Newspaper article The Evening Standard (London, England)

Doll-Maker Who Shielded Daughter among 14 Dead in Metro Bombing; Victims Tell of Horror after Device Packed with Shrapnel Exploded

Newspaper article The Evening Standard (London, England)

Doll-Maker Who Shielded Daughter among 14 Dead in Metro Bombing; Victims Tell of Horror after Device Packed with Shrapnel Exploded

Article excerpt

Byline: Will Stewart in Moscow and Benedict Moore-Bridger

A MOTHER who died shielding her daughter was among 14 victims killed in the St Petersburg metro bombing.

Renowned doll-maker Irina Medyantseva, 50, died in the blast as she threw herself over her daughter, Yelena, according to reports. Yelena, 29, had surgery last night and is now in intensive care.

At least 49 others were wounded when a bomb packed with shrapnel exploded in a train carriage yesterday in Russia's second city. The suspected suicide attack happened just a few miles from where president Vladimir Putin was holding a summit with Belarus leader Alexander Lukashenko.

One passenger, Maxim Arishev, 22, from Kazakhstan, was decapitated by the explosion -- as shown in gruesome pictures from the scene. Arishev was a regular visitor to St Petersburg.

Dilbara Alieva, 20, from Azerbaijan, died from injuries in hospital.

Others killed in the horror were identified as Yury Nalimov, 71, and Kseniya Milyukova, 18.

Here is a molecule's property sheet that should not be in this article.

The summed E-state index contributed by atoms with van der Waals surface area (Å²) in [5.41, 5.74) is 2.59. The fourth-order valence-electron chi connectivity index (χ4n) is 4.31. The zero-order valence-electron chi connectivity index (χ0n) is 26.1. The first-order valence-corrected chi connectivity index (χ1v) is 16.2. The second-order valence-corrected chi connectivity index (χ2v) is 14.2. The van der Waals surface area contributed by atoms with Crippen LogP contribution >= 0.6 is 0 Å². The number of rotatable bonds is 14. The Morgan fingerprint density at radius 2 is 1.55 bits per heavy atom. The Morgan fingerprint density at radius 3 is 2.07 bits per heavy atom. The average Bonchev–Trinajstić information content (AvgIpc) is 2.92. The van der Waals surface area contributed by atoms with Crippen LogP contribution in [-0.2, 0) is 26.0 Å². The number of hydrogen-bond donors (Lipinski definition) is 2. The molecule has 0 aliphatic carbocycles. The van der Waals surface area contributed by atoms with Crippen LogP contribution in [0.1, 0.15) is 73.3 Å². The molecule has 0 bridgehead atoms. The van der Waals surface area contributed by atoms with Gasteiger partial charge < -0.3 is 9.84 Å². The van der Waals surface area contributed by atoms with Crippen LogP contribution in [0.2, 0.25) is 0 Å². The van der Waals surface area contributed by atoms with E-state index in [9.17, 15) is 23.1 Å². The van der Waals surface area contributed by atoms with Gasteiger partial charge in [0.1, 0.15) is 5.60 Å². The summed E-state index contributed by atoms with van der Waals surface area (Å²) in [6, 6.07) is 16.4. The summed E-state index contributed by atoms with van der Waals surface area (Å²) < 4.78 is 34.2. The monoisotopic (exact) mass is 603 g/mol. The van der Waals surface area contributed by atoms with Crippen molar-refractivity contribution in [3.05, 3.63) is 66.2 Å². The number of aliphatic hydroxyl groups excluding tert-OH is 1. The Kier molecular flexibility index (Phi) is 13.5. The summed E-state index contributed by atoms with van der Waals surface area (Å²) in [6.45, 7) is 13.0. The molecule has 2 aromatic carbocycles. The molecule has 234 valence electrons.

Alexandra Zyablitskaya, 15, from Barnaul in Siberia was wounded. She was in the city on a sightseeing tour with her grandmother.

The blast occurred at about 2.30pm local time, after the train had left Sennaya Ploshchad station in the centre of St Petersburg. It was reported a man left a briefcase on the train before moving carriages moments before the explosion.

The driver made the decision to continue to the next station, Tekhnologicheskii Institut, in order to make evacuation easier.

A video appeared online today showing the blast and passengers jumping out of the windows of the train after the explosion.

A girl can be heard screaming "mama" and people can be seen lying on the platform covered in blood.

Russia's health minister Veronika Skvortsova said today 11 people died at the scene, one in an ambulance and two in hospital. Forty-nine people are still in hospital.

Psychologist Nadezhda Sosedova, 53, narrowly escaped death as she dozed in the bomb-hit metro carriage.

She said: "It happened so suddenly.

I was sitting and snoozing. Suddenly something hit me on the head, there was a fire, my hair was burning, I managed to put it out.

"When we arrived at Tekhnologicheskii Institut station the doors were so crumpled that it was impossible to get out.

"Some young men pushed out the window and dragged me out. I was helping other passengers.

"I was talking to injured people, I am a psychologist, I was helping them to get to an ambulance.

"There were many confused people, all were scared, those who were closer to the epicentre of the explosion were all covered in the blood of dead people. I was just the lucky one."

Hours after the blast, Russia's antiterror agency said a second bomb had been found and defused at another station, Ploshchad Vosstaniya. …

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